This week’s reading was an excellent resource for questions that teachers straight out of college might have. My mom is a teacher, so I knew about how pay could go up and what sorts of things could contribute to a higher salary. However, everyone knows that you don’t become a teacher to own a private jet.
Those of us who attended Appalachian State University are very lucky. We have been at an institution know for producing great teachers (many of the teachers who graduated are now National Board certified). The school has placed high standards on us and put us through rigorous training in order to be better candidates for school systems. There are some changes that should be made with certain subject areas, yes, but overall this school has an amazing education program.
I’m sure that a lot of new teachers would love to hear this story about climbing up the ladder and gaining more money, but I was more interested in what would get me hired in the first place. Yes, I would like to earn as much as I can to be financially secure but when you go into teaching, it isn’t for the money.
He gives three main areas that are valuable to future employers: 1) academic preparation in the content disciplines; 2) pedagogical knowledge and skills; 3) field experience. The most important of these, he stresses is the academic preparation. I firmly believe that Appalachian has prepared me well in all three areas (though true field experience didn’t come until my senior year, it was still valuable). Other qualities that he says are important are how you come off and whether or not you have a true passion for the subject. If you come off as snobby or arrogant, then employers may think twice about hiring you. If you only chose history because you kind of liked the 1920s in high school then you are going to have a rough time. Teaching takes passion and enthusiasm. There is no way around that. Nobody wants Ferris Bueller’s Day Off.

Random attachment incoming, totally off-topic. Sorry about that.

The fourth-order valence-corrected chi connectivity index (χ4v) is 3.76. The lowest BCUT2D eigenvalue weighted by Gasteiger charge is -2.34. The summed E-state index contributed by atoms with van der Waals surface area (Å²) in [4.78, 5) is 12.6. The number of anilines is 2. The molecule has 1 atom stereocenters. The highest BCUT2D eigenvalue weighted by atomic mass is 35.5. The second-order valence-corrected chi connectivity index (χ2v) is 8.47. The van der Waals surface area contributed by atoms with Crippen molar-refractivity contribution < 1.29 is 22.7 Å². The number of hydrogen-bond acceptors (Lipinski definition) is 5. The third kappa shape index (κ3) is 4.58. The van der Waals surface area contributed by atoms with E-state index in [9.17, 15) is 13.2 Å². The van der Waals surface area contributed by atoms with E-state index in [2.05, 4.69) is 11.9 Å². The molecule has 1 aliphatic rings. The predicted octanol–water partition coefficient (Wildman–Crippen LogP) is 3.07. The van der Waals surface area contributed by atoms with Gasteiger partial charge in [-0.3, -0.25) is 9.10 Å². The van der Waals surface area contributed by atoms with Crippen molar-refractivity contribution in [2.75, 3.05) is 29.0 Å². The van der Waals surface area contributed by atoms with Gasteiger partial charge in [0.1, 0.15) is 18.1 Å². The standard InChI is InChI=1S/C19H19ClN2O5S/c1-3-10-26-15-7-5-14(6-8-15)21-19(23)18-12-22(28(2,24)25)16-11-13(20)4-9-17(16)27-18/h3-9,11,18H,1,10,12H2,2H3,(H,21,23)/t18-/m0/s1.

The Interviews (Duh Duh Duh!!!). Pyne provides a very in-depth look into the interview process, which especially for me, is very much appreciated. It varies by district and the needs of the school but the most important thing is to be confident in what you know. The interview process may be rigorous and it may be intimidating (especially if you are faced with a committee) but if you know your stuff and you know that this is what you were meant to do, they will see that.
The last thing Pyne touches on are research opportunities and continuing education. Pyne lists many resources that will be helpful in continuing your education, expanding your knowledge, and developing more skills. I think, for me personally, one of the things that I get really excited about is professional development. I love learning new things about what I am going to be teaching and new ways to teach it. It makes me happy (maybe I’m weird).
With all of that said, to any future teacher or teacher straight out of college looking for a job: you can do it!!!